• immunizations;
  • healthcare disparities;
  • rural health services

OBJECTIVES: To examine the receipt of age-appropriate influenza and pneumococcal polysaccharide vaccinations (PPV), with particular attention to rural minority persons.

DESIGN: Data were drawn from the 2005 Behavioral Risk Factor Surveillance System. The dependent variables were self-reported receipt of annual influenza immunizations in adults aged 50 and older (n=177,417) or lifetime pneumococcal immunizations in adults aged 65 and older (n=81,762). The main independent variables were residence and race.

MEASUREMENTS: All data are self-reported. Multivariate analysis controlled for selected personal and county-level characteristics. Analyses were conducted in 2009/10.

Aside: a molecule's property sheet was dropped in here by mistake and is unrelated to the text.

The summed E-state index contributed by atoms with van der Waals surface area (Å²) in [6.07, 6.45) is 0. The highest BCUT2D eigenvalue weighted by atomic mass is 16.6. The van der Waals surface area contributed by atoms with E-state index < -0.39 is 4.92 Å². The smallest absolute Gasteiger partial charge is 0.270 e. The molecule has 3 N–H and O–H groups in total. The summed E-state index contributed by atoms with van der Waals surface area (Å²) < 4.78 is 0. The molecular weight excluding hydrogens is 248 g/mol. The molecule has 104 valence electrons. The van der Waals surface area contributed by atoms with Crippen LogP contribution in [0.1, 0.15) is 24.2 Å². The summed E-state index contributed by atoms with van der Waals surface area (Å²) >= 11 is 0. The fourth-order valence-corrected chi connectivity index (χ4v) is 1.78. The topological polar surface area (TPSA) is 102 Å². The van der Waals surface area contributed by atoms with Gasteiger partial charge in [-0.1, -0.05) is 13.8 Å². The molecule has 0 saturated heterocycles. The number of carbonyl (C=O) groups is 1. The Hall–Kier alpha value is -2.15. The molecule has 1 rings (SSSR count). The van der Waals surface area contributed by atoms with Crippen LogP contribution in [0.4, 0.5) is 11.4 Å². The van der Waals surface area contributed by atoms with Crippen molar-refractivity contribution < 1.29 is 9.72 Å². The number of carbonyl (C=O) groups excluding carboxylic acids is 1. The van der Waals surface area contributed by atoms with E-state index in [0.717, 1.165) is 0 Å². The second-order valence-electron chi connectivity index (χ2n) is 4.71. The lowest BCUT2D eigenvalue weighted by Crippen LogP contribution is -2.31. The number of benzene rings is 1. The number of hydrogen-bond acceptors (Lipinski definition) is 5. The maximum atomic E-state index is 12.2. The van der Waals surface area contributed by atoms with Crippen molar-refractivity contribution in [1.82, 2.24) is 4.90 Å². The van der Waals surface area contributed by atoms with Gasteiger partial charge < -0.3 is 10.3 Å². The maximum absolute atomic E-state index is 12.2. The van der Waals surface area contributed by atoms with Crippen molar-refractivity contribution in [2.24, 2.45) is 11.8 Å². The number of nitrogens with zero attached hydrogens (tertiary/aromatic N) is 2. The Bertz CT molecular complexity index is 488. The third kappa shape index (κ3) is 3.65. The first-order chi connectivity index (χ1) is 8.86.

RESULTS: Forty-two percent of adults aged 50 and older reported an influenza vaccination; 31.1% of rural African Americans reported an influenza vaccination, and 64.6% reported a PPV. White and African-American rural residents reported lower vaccination rates. Adjusted analysis indicated an interaction between race and rurality. White rural residents were more likely to be vaccinated than other whites, whereas rural African Americans were less likely to be vaccinated than urban African Americans.

CONCLUSION: This study confirms previous findings while finding an interactive effect between rurality and race. The results indicated the importance of provider availability to delivery. Alternative delivery methods may be an effective solution to improve delivery rates.